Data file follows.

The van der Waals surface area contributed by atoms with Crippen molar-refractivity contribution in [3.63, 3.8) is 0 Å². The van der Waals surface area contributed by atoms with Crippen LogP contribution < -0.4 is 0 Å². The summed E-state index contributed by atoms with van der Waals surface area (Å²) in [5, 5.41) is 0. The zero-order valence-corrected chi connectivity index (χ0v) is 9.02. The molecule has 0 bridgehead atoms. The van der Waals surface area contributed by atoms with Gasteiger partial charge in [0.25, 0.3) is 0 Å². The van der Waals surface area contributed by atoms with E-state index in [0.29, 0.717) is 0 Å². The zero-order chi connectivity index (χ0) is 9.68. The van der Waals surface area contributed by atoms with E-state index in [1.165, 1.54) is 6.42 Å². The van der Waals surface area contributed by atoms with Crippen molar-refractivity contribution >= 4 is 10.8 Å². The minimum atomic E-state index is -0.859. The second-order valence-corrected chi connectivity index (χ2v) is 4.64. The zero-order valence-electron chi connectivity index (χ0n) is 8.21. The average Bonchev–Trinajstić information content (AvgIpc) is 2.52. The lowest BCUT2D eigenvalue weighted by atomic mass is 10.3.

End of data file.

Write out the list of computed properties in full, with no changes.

The van der Waals surface area contributed by atoms with Crippen molar-refractivity contribution in [3.63, 3.8) is 0 Å². The van der Waals surface area contributed by atoms with Crippen LogP contribution < -0.4 is 0 Å². The summed E-state index contributed by atoms with van der Waals surface area (Å²) in [5, 5.41) is 0. The zero-order valence-corrected chi connectivity index (χ0v) is 9.02. The molecule has 0 bridgehead atoms. The van der Waals surface area contributed by atoms with Gasteiger partial charge in [0.25, 0.3) is 0 Å². The van der Waals surface area contributed by atoms with E-state index in [0.29, 0.717) is 0 Å². The zero-order chi connectivity index (χ0) is 9.68. The van der Waals surface area contributed by atoms with E-state index in [1.165, 1.54) is 6.42 Å². The van der Waals surface area contributed by atoms with Crippen molar-refractivity contribution >= 4 is 10.8 Å². The minimum atomic E-state index is -0.859. The second-order valence-corrected chi connectivity index (χ2v) is 4.64. The zero-order valence-electron chi connectivity index (χ0n) is 8.21. The average Bonchev–Trinajstić information content (AvgIpc) is 2.52. The lowest BCUT2D eigenvalue weighted by atomic mass is 10.3.